Influence of Music on American Literature Since 1890. A History of Aesthetic Counterpoint

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Music and literature are the so-called “sister arts,” and since around 1890, many of the American writers who use music in their works have created their hybrid, musico-literary worlds by focusing on two or three of the following musical elements: counterpoint, Wagnerian music dramas, and player pianos. This work explores the changing American discourse as a contrapuntal rope consisting of three symbolic elements/threads interacting in a unique way in the periods of realism/naturalism, modernism, and postmodernism.


“Professor Magome’s examination of the relationship between music and American literature is one of the most original and provocative studies I have read in the past thirty years. . . . [The author] explores imaginatively and perceptively the close relationship between the “sister arts,” music and literature (mainly fiction) during the periods of realism/naturalism, modernism, and postmodernism. Her study is groundbreaking and impressive, not just in its scope but in the depth and intelligence of the argument.” – Ronald Emerick, Professor of English, Indiana University of Pennsylvania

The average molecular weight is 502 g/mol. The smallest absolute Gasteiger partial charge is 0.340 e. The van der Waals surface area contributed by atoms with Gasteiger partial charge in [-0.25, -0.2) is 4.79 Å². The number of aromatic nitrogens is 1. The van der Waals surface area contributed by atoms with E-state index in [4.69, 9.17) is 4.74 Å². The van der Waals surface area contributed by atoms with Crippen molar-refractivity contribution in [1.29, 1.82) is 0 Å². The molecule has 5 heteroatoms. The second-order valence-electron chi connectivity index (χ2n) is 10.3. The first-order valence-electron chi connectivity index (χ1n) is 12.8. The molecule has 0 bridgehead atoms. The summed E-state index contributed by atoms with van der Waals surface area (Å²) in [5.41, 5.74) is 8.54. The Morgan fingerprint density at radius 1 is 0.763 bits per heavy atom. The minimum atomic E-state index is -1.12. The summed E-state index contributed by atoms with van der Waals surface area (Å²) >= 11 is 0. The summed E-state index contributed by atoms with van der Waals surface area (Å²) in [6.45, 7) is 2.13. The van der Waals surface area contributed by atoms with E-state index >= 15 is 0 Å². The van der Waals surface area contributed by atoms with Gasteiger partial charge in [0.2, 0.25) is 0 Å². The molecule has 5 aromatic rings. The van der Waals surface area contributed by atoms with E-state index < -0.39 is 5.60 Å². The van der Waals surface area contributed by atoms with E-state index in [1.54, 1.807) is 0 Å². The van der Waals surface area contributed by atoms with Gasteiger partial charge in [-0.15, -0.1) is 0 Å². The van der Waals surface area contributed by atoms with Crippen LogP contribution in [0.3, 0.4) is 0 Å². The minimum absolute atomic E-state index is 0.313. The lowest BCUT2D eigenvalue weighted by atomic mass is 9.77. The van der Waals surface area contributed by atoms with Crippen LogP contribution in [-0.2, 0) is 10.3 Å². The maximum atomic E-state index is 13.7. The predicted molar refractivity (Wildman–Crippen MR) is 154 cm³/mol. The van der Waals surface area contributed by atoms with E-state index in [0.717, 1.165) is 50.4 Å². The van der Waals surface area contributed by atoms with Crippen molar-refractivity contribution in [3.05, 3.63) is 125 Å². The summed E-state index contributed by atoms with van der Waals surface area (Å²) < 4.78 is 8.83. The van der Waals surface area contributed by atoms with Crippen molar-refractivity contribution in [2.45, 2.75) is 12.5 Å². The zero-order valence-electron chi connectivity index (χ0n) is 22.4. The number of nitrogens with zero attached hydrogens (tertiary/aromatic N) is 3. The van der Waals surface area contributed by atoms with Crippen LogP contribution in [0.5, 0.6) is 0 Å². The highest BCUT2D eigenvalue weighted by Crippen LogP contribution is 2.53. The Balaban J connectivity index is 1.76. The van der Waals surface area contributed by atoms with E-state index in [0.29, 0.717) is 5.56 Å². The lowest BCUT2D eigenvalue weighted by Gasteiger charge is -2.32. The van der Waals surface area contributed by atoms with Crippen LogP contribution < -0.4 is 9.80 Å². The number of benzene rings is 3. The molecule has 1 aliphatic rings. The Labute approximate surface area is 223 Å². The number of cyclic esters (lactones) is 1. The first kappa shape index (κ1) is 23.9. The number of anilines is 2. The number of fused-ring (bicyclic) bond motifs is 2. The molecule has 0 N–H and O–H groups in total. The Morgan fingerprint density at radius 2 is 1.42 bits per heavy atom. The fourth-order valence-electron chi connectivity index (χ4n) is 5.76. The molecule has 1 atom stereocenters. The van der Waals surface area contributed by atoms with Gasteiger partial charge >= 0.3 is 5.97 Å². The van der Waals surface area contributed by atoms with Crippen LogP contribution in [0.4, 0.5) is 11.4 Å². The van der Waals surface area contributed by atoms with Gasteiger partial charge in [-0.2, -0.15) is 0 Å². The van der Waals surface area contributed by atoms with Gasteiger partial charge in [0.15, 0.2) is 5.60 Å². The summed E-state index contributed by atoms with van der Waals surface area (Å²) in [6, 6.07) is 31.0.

“The writers this book deals with are so diverse—the realists like Henry James and Mark Twain, the modernists like T.S. Eliot, the postmodernists like Kurt Vonnegut and John Bart, and the contemporary writers like Richard Powers and Greg Bear—but their common interest in and influence from music will be clarified. [In reading this book the work of these authors] will come to sound like a beautiful, if intricate, symphony.” – Nobuo Kamioka, Professor, Department of English, Gakushuin University

Table of Contents

1. Musico-Literary Studies, Socio-Aesthetic Studies and the Contrapuntal History of American Literature since 1890
2. American Realist/Naturalist Literature and European Romantic Music: The Process of Awakening
3. Modernist Musico-Literary Discourse of Centrifugal and Centripetal Power: The Image of Constellations
4. Musico-Cybernetic Novels after World War II: Obsession with the Image of Player Pianos
5. Musico-Genetix Novels since the 1950s: Counterpoint in the Image of the DNA Double-Helix
Conclusion: The Contrapuntal History of American Literature from the Present to the Future

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